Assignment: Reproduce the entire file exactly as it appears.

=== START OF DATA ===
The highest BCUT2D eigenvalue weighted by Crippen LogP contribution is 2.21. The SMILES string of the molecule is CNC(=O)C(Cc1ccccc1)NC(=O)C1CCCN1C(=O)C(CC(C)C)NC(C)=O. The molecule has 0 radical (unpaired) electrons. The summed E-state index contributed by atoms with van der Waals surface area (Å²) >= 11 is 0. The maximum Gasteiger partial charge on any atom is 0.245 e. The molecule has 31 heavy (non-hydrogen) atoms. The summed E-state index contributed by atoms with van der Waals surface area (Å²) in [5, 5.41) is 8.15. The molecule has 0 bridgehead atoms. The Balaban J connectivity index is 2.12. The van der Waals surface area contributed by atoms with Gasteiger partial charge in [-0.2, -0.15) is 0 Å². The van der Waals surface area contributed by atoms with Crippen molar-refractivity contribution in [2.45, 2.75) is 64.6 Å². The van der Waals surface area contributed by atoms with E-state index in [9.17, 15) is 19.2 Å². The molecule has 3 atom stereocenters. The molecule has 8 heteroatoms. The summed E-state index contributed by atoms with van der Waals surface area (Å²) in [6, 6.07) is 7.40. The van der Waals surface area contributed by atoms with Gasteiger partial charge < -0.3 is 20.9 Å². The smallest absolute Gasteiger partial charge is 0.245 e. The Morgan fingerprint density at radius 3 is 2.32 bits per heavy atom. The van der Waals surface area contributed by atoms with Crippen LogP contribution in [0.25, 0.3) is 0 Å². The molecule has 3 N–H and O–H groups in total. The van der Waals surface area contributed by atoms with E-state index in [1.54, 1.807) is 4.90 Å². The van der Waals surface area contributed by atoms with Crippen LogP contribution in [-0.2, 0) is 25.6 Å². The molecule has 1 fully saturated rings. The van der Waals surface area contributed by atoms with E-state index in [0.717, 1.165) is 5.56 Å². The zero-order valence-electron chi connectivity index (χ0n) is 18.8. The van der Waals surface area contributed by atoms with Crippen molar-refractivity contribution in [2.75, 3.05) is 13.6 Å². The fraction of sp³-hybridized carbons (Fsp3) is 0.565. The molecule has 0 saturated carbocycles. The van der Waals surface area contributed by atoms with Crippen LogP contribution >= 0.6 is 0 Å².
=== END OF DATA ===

The highest BCUT2D eigenvalue weighted by Crippen LogP contribution is 2.21. The SMILES string of the molecule is CNC(=O)C(Cc1ccccc1)NC(=O)C1CCCN1C(=O)C(CC(C)C)NC(C)=O. The molecule has 0 radical (unpaired) electrons. The summed E-state index contributed by atoms with van der Waals surface area (Å²) >= 11 is 0. The maximum Gasteiger partial charge on any atom is 0.245 e. The molecule has 31 heavy (non-hydrogen) atoms. The summed E-state index contributed by atoms with van der Waals surface area (Å²) in [5, 5.41) is 8.15. The molecule has 0 bridgehead atoms. The Balaban J connectivity index is 2.12. The van der Waals surface area contributed by atoms with Gasteiger partial charge in [-0.2, -0.15) is 0 Å². The van der Waals surface area contributed by atoms with Crippen molar-refractivity contribution in [2.45, 2.75) is 64.6 Å². The van der Waals surface area contributed by atoms with E-state index in [9.17, 15) is 19.2 Å². The molecule has 3 atom stereocenters. The molecule has 8 heteroatoms. The summed E-state index contributed by atoms with van der Waals surface area (Å²) in [6, 6.07) is 7.40. The van der Waals surface area contributed by atoms with Gasteiger partial charge < -0.3 is 20.9 Å². The smallest absolute Gasteiger partial charge is 0.245 e. The Morgan fingerprint density at radius 3 is 2.32 bits per heavy atom. The van der Waals surface area contributed by atoms with Crippen LogP contribution in [0.25, 0.3) is 0 Å². The molecule has 3 N–H and O–H groups in total. The van der Waals surface area contributed by atoms with E-state index in [1.54, 1.807) is 4.90 Å². The van der Waals surface area contributed by atoms with Crippen LogP contribution in [-0.2, 0) is 25.6 Å². The molecule has 1 fully saturated rings. The van der Waals surface area contributed by atoms with E-state index in [0.717, 1.165) is 5.56 Å². The zero-order valence-electron chi connectivity index (χ0n) is 18.8. The van der Waals surface area contributed by atoms with Crippen molar-refractivity contribution in [2.75, 3.05) is 13.6 Å². The fraction of sp³-hybridized carbons (Fsp3) is 0.565. The molecule has 0 saturated carbocycles. The van der Waals surface area contributed by atoms with Crippen LogP contribution >= 0.6 is 0 Å².